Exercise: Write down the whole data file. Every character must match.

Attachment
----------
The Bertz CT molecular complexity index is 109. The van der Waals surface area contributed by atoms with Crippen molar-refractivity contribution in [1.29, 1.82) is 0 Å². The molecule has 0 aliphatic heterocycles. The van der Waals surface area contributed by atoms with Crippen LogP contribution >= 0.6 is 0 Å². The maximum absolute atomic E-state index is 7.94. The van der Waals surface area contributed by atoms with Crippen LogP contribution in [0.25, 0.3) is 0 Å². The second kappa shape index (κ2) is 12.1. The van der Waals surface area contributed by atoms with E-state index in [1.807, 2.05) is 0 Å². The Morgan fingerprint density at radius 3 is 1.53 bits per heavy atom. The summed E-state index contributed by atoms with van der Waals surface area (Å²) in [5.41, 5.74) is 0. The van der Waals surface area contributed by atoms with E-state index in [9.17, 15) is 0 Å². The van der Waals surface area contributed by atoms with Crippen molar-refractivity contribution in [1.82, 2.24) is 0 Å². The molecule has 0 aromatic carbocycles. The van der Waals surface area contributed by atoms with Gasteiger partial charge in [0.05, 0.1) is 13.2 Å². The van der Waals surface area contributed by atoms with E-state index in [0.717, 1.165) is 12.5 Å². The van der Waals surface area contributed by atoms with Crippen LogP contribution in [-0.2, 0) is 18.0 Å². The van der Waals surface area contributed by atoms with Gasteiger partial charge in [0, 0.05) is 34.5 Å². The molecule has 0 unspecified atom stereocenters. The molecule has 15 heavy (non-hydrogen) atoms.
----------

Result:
The Bertz CT molecular complexity index is 109. The van der Waals surface area contributed by atoms with Crippen molar-refractivity contribution in [1.29, 1.82) is 0 Å². The molecule has 0 aliphatic heterocycles. The van der Waals surface area contributed by atoms with Crippen LogP contribution >= 0.6 is 0 Å². The maximum absolute atomic E-state index is 7.94. The van der Waals surface area contributed by atoms with Crippen LogP contribution in [0.25, 0.3) is 0 Å². The second kappa shape index (κ2) is 12.1. The van der Waals surface area contributed by atoms with E-state index in [1.807, 2.05) is 0 Å². The Morgan fingerprint density at radius 3 is 1.53 bits per heavy atom. The summed E-state index contributed by atoms with van der Waals surface area (Å²) in [5.41, 5.74) is 0. The van der Waals surface area contributed by atoms with E-state index in [9.17, 15) is 0 Å². The van der Waals surface area contributed by atoms with Crippen molar-refractivity contribution in [1.82, 2.24) is 0 Å². The molecule has 0 aromatic carbocycles. The van der Waals surface area contributed by atoms with Gasteiger partial charge in [0.05, 0.1) is 13.2 Å². The van der Waals surface area contributed by atoms with E-state index in [0.717, 1.165) is 12.5 Å². The van der Waals surface area contributed by atoms with Crippen LogP contribution in [-0.2, 0) is 18.0 Å². The van der Waals surface area contributed by atoms with Gasteiger partial charge in [0, 0.05) is 34.5 Å². The molecule has 0 unspecified atom stereocenters. The molecule has 15 heavy (non-hydrogen) atoms.